Saving Simon: How a Rescue Donkey Taught Me the Meaning of Compassion, Jon Katz, 2014.
All of us, animals and humans alike, carry some baggage from earlier days, either in the form of trauma and abuse, or just simple regret. Some carry a freight-train amount; others just a fanny pack. What Simon the donkey carried was almost beyond comprehension. He started life with a good family of humans and horses and one other donkey. He grew up as a companion to a young boy who loved him. But the recession hit their farm hard and Simon's owners were forced to sell off their family of animals.
Where Simon ended up was a living hell, and he sank into the muck of the poverty and neglect until he was barely alive. The farmer who allowed his slow suffering was so deep into his own depression he couldn't bear to check to see if the donkey was still breathing. He had shut down, becoming almost soulless.
Fortunately, not everyone is willing to turn away from those in need. Simon was rescued, and found a new life with Jon Katz and his menagerie, who tells Simon's story in his new memoir "Saving Simon." But rescue and recovery are just the tip of this book's message. It is really about compassion: what is it, who practices it, and who deserves it?
Mr. Katz is a bestselling author and a photographer, whose written and visual portraits of Bedlam Farm are widely known and admired. His blog is read by thousands, and is an example of how different the relationship is now between authors and their readers. He does not shy away from difficult topics, and is honest about his own participation in the "tooth and claw" aspect of the animal world.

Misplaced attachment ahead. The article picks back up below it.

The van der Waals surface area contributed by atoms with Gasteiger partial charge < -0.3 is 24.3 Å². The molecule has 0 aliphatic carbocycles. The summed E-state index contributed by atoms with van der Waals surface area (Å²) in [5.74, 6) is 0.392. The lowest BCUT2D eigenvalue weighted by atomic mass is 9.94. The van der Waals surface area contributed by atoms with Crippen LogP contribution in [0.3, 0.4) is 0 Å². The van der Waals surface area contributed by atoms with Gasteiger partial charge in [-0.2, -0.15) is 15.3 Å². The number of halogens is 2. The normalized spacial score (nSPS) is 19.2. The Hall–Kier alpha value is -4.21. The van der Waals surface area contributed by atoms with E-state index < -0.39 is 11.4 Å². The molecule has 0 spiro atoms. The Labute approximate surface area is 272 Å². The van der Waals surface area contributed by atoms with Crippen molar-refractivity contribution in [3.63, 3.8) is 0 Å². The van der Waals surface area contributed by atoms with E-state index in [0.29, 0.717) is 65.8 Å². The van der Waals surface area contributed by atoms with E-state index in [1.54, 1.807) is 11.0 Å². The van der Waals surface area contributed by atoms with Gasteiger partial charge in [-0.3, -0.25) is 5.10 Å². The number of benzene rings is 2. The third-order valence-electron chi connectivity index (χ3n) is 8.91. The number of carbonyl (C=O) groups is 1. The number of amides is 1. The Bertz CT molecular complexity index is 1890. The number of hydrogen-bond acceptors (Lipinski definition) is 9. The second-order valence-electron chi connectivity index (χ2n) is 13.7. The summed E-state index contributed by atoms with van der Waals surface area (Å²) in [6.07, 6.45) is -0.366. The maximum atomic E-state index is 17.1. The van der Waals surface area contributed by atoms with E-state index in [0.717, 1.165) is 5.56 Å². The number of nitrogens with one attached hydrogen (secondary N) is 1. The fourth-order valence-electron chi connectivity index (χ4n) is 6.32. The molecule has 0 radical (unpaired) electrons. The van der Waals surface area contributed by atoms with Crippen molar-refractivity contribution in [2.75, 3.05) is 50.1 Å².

There are contradictions in Mr. Katz's premise and actions, but he also acknowledges his own stumbling journey as he ponders his reactions to animals in need against the knee-jerk response of condemnation for animal abusers. Why are we not compassionate for the people who have obviously fallen so low as to treat their animals or children with such utter cruelty, he asks.
The question should be asked. When an animal is abused, the anger against the abuser is strong and righteous. Mr. Katz suggests that perhaps we need to step back and consider who is really in need of compassion. A little bit does go a long way, and could, in fact, prevent the kinds of situations Simon was in. Compassion for a loving, gentle donkey is easy; compassion for the hardened, despairing farmer is not. Both are badly needed. When Simon displayed his natural but less than adorable aggression toward an aged blind pony, the author's outrage nearly usurped his love for the donkey:
Ever since I adopted Simon, a rosy glow had surrounded my notions of animals. Rebirth and resurrection are powerful ideas, and I think animals make it possible to experience both time after time. And, of course, I was a hero. Everywhere I went, people thanked me for saving Simon, for taking him in, for giving the story of his rescue such a happy ending. And among animal people, happy endings are precious.
But one thing more powerful than our love of animals is our love of self.
He recognizes that Simon's actions were completely predictable and understandable, and yet neither predicted nor understood. He swallowed his anger and apologized to the donkey. "How quickly my own convictions about mercy and compassion had collapsed in a fury because Simon had behaved like a donkey instead of a human being, instead of me."
The other animals who benefit from Bedlam Farms also arrive with their own particular baggage. But Simon is the leader, both physically and psychically, at the farm. It is from him that the author ultimately defines compassion, and admits to and takes ownership of his own heavy burdens.